In Night, by Elie Wiesel, Elie was put into the hospital because he had swelling in his right foot that was so bad he could not walk on it. The camp doctor, who was a Jewish prisoner like Elie, told him that he had to have an operation and that if he waited too long, his foot and possibly his entire leg would have to be amputated. While in the hospital, a Hungarian Jew sick with dysentery was in a bed near him. Elie described him as "faceless" because he could hear the man talk, but he could not see him well. After Elie's surgery, Elie heard a rumor that the Red Army was nearby and liberty was at hand. His neighbor, though, told him it was all an illusion and that Hitler had promised to annihilate the Jewish people.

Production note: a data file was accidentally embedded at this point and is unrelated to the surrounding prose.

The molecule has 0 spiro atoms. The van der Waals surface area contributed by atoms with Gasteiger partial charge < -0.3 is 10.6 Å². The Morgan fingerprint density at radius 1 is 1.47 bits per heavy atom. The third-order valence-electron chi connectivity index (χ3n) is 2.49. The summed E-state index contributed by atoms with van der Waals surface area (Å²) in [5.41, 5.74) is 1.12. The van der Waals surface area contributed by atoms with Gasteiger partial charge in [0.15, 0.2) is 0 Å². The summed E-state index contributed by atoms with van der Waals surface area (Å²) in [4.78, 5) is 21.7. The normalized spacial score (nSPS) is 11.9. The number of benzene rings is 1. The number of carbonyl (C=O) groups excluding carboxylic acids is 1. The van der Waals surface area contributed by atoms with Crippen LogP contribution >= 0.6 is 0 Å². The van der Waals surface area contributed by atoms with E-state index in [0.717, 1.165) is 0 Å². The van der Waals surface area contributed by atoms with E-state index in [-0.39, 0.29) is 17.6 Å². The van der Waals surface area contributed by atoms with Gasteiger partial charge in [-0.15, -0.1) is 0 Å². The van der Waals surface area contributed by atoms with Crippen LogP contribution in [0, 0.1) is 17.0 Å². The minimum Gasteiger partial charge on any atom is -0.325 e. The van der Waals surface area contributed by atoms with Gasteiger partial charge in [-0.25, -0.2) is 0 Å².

At that point, Elie yelled at him, "What does it matter to you? Do we have to regard Hitler as a prophet?" (Wiesel 77)
And the Hungarian Jew answered him, "I've got more faith in Hitler than anyone else. He's the only one who's kept his promises, all his promises, to the Jewish people." (Wiesel 77)